Epilepsy
by Karen Leshkivich, DVM


Epilepsy is divided into three types: Primary epileptic seizures (PES--i.e.idiopathic, inherited), Secondary epileptic seizures (SES), and Reactive epileptic seizures (RES).

Primary epileptic seizures are defined as abnormal brain function without any structural abnormalities in the brain.  The seizure is the result of abnormal neurological imbalance in the brain.  PES is what most breeders are concerned with since there is a genetic tendency with this form of epilepsy.  But PES is not the only cause of seizures in dogs.  PES is a 'diagnosis of exclusion,' in other words all other causes of seizures are ruled out before the diagnosis of 'Epilepsy' is made.  There are at least 50 categories of problems that can cause seizures that are not the inherited 'epilepsy' that people first think of with the mention of the word 'seizure' (these are listed at the end of this article).  It is documented that 1% to 6% of purebred dogs are affected with the hereditary (idiopathic) epilepsy.  This is a single gene disorder that is recessive.  Since it is a single gene defect in one gene (the actual gene affected is probably different for each breed of dog), in order for a dog to show signs of hereditary epilepsy, siblings, half siblings, a parent and at least one offspring must have the defective gene.  In general, it is recommended that any dog with epilepsy not be bred, as well as any siblings or parents.

Secondary epilepsy seizures (SES) are defined as abnormal brain function associated with changes in the brain.  There are so  many causes of SES that I will list them at the end of the article to save time, but they include developmental, inflammatory, infectious, vascular, neoplasia (cancer), trauma and toxins.  One of my own bloodhounds had begun having seizures at the age of 5, a few months after having had a litter.  Initially, she only had short episodes of being non-responsive and weak that occurred sporadically.  At that time, tests indicated that she had a white blood cell count of 50,000 (normal is 10,000).  We treated her with antibiotics, and the 'episodes' stopped.  About 6 months later, she began having frequent episodes of collapse, focal seizures and non-responsiveness, which escalated to full-blown seizures.  Multiple tests were run on her, and even though she was always current on vaccinations, part of the neurological screening included a Distemper titer and conjuctival swab to look for Distemper bodies.  The Distemper tests came back postive--she had active Canine Distemper even though she was fully vaccinated and an adult.  To end the story, she was one of the very few that survived Distemper and her seizures stopped completely.  She lived to be the age of 11 with no further health problems.  None of her offspring ever exhibited any seizures.  What had apparently happened with her was that the fulminate infection she had after having her litter (a severe uterine infection--endometritis), had compromised her immune system to the point that she did not respond to her yearly vaccination boosters; she had contacted a dog infected with Distemper and had contracted the disease.  Her initial bouts of 'seizures' were due to the bacterial infection and the more severe seizures that occurred later were due to the viral Distemper infection in her brain.  I told this story about one of my dogs, although it was a difficult time for both me and her, to show that seizures can be caused by, many other things other than hereditary epilepsy.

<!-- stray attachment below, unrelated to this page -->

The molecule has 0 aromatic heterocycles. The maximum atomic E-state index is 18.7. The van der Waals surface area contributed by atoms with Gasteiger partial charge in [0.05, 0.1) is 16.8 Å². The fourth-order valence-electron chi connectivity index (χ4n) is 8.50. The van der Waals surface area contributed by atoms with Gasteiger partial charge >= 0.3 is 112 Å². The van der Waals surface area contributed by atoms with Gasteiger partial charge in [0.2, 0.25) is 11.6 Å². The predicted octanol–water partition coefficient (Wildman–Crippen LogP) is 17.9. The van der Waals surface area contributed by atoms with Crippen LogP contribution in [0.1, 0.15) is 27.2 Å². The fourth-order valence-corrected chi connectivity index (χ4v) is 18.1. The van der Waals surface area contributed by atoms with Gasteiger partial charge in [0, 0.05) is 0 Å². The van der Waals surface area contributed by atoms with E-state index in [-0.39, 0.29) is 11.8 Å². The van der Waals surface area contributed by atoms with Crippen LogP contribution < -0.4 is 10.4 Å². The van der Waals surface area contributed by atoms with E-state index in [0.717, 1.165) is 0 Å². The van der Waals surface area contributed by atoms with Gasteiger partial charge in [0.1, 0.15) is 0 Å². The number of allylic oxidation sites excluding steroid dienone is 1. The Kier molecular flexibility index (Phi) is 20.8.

Reactive epileptic seizures (RES) are a reaction of the brain to systemic insult or physiologic stress (something else wrong in the body).  Again, the list of causes is quite long and is summarized at the end of this article, but the major categories include: organ failure, electrolyte imbalance and energy deprivation.  Simple things like low blood sugar can cause seizures; heart disease, liver disease, toxins that upset the sodium balance in the body--can all result in a reactive epileptic seizure.

Although the causes of epileptic seizures are many, they all can result in similar appearing seizures.  Not to diminish the importance of being aware of the presence of hereditary seizures, it is important to determine the cause of the seizure so that an underlying condition can be treated.  Only after all other causes have been ruled out can one say that a seizure was a result of hereditary epilepsy.
 
 

Causes of Seizures

                                  Form                                                          Cause

 Primary Epileptic Seizures (PES) Hereditary
Secondary Epileptic Seizures SES) Developmental/Congenital:
hydrocephalus
lissencelphaly 
porencephaly (cysts in brain)
cortical dysplasia
vascular malformation 
  Inflammatory:
Viral:
Canine distemper
Rabies
Pseudorabies
  Fungal: 
cryptococcosis
coccidiomyrosis
blastomyosis 
  Bacterial: 
sepsis
meningitis
  Parasitic:
protozoal
neospora
toxoplasmosis
nematodes
  Immune mediated:
Granulomatous Meningioencephalitis 
Cortocosteroid responsive inflammatory conditions
  Vascular:
Thromboembolic: septic, tumor, cardiac spasm
hemorrage--hypertension
  Neoplasia (tumor, cancer)
  Traumatic
  Toxicity: 
lead
organophosphate
carbamates
ethylene glycol
Reactive Epileptic Seizures (RES) Organ failure: 
hepatic encephalopathy (liver disease)
portosystemic shunt
uremic execephalopathy (kidney failure)
chronic kidney failure
  Electrolyte imbalance:
sodium decrease
sodium increase
calcium decrease: pancreatitis, kidney disease 
  Hyperlipoproteinemia
  Energy deprivation:
Nutritional
hypoglycemia
Thiamine deficiency 
  Hypoxia (decreased oxygen):
shock, heart failure
  Ischemia(decreased blood pressure): 
shock, heart failure 
  Hypoglycemia: 
insulinoma
juvenile hypoglycemia
sepsis
hunting dog hypoglycemia
endocrine disease